Writing with Maggie Stiefvater

I was on a trip with my husband to Lake Winnipesaukee when I fell in love with Maggie Stiefvater’s books. I can still remember where I was, in the charming little Innisfree Bookshop when I cracked open the spine of Shiver. It was a hardcover, the kind of book that felt good under my palms. When I reached the line “as the hours crept by, the afternoon sunlight bleached all the books on the shelves to pale, gilded versions of themselves and warmed the paper and ink inside the covers so that the smell of unread words hung in the air,” I knew I was sunk. That moment was life changing. Sentences like those are the kind I aspire to write, the kind that are like a fine dessert, the ones you want to savor on a while. I spent what was supposed to be a romantic vacation reading about wolves that changed shape depending on the temperature, about young love overcoming the odds, then read it again. (Don’t worry. Hubs wasn’t complaining. He was happy to be able to sleep in.)

That was eleven years ago. In the time since I’ve read every book Maggie has written, traveled miles to see her speak, and this June got to take her online class on writing. It’s not often you get to learn from one of your idols, and as a writer, craft days are so important. They are ones where I’m not creating but learning, turning off the need to churn out words and filling my well with someone else’s knowledge. One class segment in particular on description really got my gears turning – one on description. All too often in romance, I feel trapped, trying to explain a hero or heroine who is beautiful and perfect and yet not. Real but still just larger than life enough that a reader can fall in love with them. So much time is spent explaining rippling ab muscles and golden locks of hair. But turning description into feeling, into how the POV character feels when looking at the other character and describing them through their eyes, got the words flowing out of me for two characters I’ve been struggling to crack. They’re from an upcoming project, one I can’t even tell you much about yet, but I thought I’d share the words I worked on, just to show a bit of my process.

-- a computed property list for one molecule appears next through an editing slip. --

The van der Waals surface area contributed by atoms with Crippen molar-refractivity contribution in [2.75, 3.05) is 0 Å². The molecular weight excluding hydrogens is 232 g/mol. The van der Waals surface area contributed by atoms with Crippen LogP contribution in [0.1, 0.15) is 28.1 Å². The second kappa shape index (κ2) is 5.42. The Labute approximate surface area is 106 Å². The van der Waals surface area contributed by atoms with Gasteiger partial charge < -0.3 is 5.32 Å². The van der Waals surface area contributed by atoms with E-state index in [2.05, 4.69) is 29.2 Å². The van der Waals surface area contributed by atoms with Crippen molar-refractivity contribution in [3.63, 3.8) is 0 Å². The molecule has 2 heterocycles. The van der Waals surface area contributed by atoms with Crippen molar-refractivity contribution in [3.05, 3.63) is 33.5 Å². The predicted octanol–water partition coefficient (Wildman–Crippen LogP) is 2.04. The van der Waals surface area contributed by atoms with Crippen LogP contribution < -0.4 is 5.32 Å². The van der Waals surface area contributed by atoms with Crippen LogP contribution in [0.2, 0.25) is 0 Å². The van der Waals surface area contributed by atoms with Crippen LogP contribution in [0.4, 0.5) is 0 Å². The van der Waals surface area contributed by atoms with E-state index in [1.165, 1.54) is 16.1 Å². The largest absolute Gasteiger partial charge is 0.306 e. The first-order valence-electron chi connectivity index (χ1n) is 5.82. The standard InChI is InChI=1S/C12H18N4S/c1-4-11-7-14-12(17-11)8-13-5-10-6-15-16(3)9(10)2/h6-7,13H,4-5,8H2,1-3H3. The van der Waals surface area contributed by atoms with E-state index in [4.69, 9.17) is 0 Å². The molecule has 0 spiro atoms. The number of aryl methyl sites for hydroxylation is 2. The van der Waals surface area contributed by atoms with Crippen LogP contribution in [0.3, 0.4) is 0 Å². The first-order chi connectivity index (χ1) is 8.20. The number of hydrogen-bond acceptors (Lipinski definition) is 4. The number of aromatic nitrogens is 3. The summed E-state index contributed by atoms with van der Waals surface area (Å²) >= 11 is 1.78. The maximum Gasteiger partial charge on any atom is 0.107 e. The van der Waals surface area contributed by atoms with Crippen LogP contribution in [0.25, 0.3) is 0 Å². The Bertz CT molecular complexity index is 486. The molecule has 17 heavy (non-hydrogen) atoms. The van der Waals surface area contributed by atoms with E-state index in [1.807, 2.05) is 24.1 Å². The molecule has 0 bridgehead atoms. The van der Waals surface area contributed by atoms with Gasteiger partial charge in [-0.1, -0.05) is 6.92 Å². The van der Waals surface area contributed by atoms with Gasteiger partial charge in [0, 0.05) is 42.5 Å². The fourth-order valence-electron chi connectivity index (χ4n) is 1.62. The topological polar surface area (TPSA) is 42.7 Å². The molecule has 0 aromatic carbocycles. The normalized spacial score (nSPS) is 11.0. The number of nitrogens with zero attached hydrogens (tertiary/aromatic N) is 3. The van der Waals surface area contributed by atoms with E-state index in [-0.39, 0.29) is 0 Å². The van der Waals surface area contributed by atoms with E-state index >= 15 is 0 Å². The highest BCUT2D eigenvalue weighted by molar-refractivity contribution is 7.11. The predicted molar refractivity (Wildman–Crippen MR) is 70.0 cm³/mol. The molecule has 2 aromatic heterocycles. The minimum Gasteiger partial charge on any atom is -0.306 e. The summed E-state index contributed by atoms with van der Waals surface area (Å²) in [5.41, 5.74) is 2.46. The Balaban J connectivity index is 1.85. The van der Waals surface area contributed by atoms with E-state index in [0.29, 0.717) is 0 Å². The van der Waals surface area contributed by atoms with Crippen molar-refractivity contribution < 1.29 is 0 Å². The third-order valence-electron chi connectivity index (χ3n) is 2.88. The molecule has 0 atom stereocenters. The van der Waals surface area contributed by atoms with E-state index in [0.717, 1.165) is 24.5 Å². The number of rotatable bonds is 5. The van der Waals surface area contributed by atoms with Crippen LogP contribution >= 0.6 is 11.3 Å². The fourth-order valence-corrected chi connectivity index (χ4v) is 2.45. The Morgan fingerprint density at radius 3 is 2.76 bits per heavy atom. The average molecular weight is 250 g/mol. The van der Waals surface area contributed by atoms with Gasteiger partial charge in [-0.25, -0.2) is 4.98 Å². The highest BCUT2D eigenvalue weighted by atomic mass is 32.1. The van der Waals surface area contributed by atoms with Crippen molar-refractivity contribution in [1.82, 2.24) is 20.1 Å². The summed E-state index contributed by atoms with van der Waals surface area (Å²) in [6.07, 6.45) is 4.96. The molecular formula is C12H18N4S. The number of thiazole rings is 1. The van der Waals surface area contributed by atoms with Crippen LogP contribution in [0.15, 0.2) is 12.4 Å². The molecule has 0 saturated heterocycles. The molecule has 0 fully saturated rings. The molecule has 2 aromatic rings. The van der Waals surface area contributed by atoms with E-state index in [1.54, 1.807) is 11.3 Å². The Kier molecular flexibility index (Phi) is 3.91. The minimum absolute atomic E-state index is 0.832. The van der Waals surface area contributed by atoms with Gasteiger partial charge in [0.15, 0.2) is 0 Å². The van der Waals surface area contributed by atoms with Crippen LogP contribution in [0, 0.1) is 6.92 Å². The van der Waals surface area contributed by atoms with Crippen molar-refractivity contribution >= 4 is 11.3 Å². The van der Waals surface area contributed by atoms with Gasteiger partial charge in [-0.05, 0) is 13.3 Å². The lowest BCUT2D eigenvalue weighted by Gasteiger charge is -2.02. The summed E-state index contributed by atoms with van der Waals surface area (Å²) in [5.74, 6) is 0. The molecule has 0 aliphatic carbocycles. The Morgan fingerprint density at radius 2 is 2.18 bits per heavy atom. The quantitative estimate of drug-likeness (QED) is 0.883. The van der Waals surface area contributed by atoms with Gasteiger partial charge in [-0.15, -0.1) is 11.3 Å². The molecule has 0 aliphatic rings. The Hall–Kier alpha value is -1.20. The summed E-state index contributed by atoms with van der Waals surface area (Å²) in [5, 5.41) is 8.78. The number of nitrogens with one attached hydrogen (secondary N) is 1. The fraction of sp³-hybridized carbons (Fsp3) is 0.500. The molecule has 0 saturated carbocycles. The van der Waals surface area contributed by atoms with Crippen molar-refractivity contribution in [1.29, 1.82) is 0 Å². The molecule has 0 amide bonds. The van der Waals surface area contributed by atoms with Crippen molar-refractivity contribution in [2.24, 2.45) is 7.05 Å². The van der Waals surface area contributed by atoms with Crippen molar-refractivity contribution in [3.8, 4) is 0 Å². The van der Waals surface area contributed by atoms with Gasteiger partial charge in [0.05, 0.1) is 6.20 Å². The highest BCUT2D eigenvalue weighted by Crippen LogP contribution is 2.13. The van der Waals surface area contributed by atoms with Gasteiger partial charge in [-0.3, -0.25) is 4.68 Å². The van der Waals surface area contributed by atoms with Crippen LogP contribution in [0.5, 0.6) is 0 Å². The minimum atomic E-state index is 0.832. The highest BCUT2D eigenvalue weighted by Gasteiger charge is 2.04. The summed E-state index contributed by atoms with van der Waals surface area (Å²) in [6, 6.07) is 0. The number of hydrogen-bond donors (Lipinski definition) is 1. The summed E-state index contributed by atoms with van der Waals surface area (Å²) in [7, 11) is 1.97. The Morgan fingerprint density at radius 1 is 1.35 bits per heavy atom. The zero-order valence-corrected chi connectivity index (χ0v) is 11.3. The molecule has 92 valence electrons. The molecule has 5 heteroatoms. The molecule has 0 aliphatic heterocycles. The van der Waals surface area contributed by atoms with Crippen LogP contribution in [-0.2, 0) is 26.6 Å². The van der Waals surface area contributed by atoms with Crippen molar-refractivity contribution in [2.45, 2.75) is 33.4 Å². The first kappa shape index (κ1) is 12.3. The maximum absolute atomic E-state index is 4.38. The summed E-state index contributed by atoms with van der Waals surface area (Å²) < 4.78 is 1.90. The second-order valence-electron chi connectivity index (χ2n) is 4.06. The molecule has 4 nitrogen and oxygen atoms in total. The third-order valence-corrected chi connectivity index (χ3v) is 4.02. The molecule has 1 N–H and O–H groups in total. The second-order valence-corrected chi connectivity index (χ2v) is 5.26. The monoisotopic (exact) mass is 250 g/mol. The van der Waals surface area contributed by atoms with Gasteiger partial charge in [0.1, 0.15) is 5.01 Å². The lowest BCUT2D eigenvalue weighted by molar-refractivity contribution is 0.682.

(And of course, dedicating this little bit to Maggie)

Alex Caldwell wasn’t just beautiful. Looking at him, Peyton almost didn’t see the man in front of her, with his dark blond hair, crisp dress shirt, finger and thumb poised by his chin. It was the bartender she’d barely known that flashed before her eyes, all warm smiles and sparkling eyes and bad late-night decisions. He’d moved through the room with a confidence most bartenders had, a confidence she recognized—she was one too, after all—but with something more to it, charismatic and mysterious. Back then she’d thought it was his desire for her, a hunger to break the rules held aloft behind a veil of pretenses, hot and urgent and crackling. Now she knew it was because his last name was Caldwell, because when he wiped down the gleaming bartop it wasn’t because he had to for a job, it was him taking care of his own.

Peyton liked people who took care of their own. It nudged at that sharp empty place inside her. He’d been magnetic to her then, stalking toward her with a gaze that said he owned everything around him, a gaze that said he’d own her, too, with solid arms and smooth hands and a kiss that threatened to unlock everything she’d been trying to forget.

The same gaze he was throwing in her direction now.

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